Please Note: This Article is 7 years old. This increases the likelihood that some or all of it's content is now outdated.

The Property Redress Scheme (PRS) has now processed its 100th Complaint – six months since it became mandatory that all Letting Agents and Property Management Agents join a consumer redress scheme in accordance with the Consumers, Enterprise and Regulatory Reform Act 2013.

The PRS is one of three consumer redress schemes authorised by the Department for Communities and Local Government (DCLG) and National Trading Standards whose role it is to provide fair and reasonable resolutions to disputes between members of the public and property agents.

Since the 1st of October deadline, the PRS team have seen complaint numbers increase daily as awareness of the scheme becomes more widespread.  Certain patterns are already emerging that indicate there are two areas that Agents should be consciously aware of – Documentation and Communication.

Clear and unambiguous documents, in particular those that relate to terms and conditions, charges and management agreements, are essential to ensure that the customer is fully protected. This also protects the Agent, defines the business relationship and manages customer expectations.

Communication is also essential and Agents should ensure that they do everything to keep the channels open even when the relationship is breaking down.  Not doing so inevitably leads to the situation deteriorating and by the time of scheme involvement, the consequences have moved far beyond the initial dissatisfaction.

Sean Hooker, Head of Redress for the PRS, advises Agents “Do not assume the customer is trying it on, is wasting your time or will go away if you refuse to engage with them. Treat the complaint seriously and professionally and above all learn from your mistakes.”

With this in mind, the PRS have begun to build up the resources pages on their website to help educate and support Agent members. Their latest guide on Holding Deposits can be viewedhere.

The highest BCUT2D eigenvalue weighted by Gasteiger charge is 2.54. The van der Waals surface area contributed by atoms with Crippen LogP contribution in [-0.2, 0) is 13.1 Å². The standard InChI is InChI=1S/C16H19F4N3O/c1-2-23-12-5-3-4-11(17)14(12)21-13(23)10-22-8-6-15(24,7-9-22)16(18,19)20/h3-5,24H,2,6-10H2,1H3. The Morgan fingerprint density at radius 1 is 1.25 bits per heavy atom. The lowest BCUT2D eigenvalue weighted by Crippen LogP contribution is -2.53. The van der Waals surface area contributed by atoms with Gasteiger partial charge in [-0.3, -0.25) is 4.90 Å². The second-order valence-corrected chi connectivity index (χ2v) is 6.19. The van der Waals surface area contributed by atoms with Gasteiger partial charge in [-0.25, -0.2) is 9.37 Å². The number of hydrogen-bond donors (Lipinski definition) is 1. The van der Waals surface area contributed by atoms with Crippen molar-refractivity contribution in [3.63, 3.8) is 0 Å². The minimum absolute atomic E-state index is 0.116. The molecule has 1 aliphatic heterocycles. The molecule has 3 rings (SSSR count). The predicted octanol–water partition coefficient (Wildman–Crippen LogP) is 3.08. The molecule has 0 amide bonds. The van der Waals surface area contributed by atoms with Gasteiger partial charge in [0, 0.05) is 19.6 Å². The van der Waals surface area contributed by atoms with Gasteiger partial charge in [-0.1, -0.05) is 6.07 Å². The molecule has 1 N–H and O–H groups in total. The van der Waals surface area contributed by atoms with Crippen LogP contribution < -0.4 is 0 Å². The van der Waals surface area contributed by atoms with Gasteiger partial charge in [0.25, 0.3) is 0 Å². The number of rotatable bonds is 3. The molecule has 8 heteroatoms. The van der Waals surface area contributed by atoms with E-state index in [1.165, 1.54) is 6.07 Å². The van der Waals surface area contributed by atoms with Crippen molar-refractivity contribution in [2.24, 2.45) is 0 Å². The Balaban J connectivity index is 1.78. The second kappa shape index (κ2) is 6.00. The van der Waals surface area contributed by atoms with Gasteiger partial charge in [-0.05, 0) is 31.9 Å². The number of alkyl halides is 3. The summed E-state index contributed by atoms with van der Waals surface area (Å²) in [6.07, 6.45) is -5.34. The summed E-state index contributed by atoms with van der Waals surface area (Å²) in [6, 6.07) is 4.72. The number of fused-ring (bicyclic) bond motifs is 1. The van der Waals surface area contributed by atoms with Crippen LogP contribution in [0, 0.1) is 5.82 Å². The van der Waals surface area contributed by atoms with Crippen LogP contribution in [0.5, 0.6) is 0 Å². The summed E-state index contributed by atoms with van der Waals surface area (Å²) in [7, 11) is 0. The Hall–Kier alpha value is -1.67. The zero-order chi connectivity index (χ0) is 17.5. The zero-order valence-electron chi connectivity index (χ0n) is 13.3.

The PRS has seen nearly 3400 Agent offices register with the scheme. They offer two membership models – the Entry Model which is a ‘pay as you go’ structure and the Enhanced Model which is an ‘all-inclusive’ option.

Though membership numbers and Consumer awareness has been positive, there is still further work to be done. The PRS would like to encourage Agent organisations and Landlord groups to continue to spread the word about redress schemes and report Agents that have failed to comply. Sean Hooker continues,

“It is still, in my view, the duty of the industry to help police this legislation. There are a number of Agents out there who either through ignorance or wilful defiance have not signed up to a scheme. We are therefore working with local authorities to ensure the law is enforced as vigorously as possible and consumers remain protected.”

About the Property Redress Scheme

The Property Redress Scheme is a new, straightforward and easy to use consumer redress (ombudsman) scheme for Property Agents and Professionals.

The main purposes of the Property Redress Scheme are to allow Agents to comply with their legal requirement to be a member of a government authorised consumer redress scheme and to settle or resolve complaints made by consumers against our Members.

We are authorised by the Department for Communities and Local Government to offer redress to Lettings and Property Management Agents and the National Trading Standards Estate Agency Team (formally the OFT) to offer redress to Estate Agents.

Please Note: This Article is 7 years old. This increases the likelihood that some or all of it's content is now outdated.


Please enter your comment!
Please enter your name here